In this action, plaintiff seeks to recover damages from defendants for personal injury arising from a “slip-and-fall” type accident, occurring on October 26, 2002. Plaintiff alleges that she was a passenger on a bus, and that as she was attempting to exit the bus, she was caused to fall due to an unsafe, wet, and slippery condition that existed upon the floor of the bus.
Defendants’ motion for summary judgment on the basis of liability was denied as defendants have failed to show that there is no substantial issue of fact in this case and therefore nothing to try. The trial court opined that summary judgment is a drastic remedy and will not be granted if there is any doubt as to the existence of a triable issue.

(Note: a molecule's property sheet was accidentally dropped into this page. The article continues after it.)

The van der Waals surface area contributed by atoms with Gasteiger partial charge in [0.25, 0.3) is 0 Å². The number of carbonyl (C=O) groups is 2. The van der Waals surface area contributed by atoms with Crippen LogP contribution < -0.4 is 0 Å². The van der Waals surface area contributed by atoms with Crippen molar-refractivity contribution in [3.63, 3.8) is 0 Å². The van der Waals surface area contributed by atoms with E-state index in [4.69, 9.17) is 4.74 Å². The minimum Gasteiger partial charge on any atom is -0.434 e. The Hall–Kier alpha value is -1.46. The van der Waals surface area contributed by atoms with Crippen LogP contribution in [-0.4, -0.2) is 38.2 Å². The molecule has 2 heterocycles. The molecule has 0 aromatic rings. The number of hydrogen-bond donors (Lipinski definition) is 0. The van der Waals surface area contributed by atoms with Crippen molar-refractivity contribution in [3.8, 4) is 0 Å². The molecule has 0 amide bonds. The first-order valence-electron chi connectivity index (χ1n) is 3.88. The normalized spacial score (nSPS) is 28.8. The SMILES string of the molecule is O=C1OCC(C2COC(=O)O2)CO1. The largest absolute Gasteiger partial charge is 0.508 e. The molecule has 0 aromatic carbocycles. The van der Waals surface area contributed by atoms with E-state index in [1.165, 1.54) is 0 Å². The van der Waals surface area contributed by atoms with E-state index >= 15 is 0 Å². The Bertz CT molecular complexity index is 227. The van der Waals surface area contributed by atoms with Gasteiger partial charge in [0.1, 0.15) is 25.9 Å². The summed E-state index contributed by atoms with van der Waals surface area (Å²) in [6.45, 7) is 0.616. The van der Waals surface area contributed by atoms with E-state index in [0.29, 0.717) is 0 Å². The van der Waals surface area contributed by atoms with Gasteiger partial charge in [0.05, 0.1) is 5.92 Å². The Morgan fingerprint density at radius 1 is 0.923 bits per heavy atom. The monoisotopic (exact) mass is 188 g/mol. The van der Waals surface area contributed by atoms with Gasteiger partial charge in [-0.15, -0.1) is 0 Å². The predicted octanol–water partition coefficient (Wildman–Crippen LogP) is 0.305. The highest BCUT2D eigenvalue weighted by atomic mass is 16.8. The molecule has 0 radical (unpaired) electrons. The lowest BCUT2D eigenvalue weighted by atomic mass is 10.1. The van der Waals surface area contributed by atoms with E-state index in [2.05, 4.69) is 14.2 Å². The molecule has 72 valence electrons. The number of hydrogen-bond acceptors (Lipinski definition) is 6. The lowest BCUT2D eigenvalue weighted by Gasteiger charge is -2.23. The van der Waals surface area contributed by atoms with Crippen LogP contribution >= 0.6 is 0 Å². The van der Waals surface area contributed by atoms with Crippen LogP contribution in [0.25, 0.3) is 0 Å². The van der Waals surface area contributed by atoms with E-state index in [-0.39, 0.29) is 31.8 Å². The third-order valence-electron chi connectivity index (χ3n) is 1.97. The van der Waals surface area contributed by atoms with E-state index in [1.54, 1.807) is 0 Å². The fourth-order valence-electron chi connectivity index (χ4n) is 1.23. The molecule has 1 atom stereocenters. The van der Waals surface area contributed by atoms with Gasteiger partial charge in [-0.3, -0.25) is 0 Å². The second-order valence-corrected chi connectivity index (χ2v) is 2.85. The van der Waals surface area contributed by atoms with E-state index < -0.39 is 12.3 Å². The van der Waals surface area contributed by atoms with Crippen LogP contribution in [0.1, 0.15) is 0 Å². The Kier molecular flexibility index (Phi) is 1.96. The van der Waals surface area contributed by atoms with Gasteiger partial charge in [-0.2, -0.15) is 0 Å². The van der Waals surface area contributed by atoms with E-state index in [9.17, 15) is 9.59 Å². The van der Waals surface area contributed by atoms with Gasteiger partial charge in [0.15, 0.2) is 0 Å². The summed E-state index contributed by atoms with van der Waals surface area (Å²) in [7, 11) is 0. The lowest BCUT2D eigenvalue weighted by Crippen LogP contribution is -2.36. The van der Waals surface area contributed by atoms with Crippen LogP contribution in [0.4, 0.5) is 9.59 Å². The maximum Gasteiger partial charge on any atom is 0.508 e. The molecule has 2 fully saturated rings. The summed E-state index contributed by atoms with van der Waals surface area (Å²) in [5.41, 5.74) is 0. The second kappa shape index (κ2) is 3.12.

Under the “no-fault” law, in order to maintain an action for personal injury, a plaintiff must establish that a “serious injury” has been sustained. The proponent of a motion for summary judgment must tender sufficient evidence to show the absence of any material issue of fact and the right to judgment as a matter of law. In the present action, the burden rests on defendant to establish, by the submission of evidentiary proof in admissible form, that plaintiff has not suffered a “serious injury.” When a defendant’s motion is sufficient to raise the issue of whether a “serious injury” has been sustained, the burden shifts and it is then incumbent upon the plaintiff to produce prima facie evidence in admissible form to support the claim of serious injury.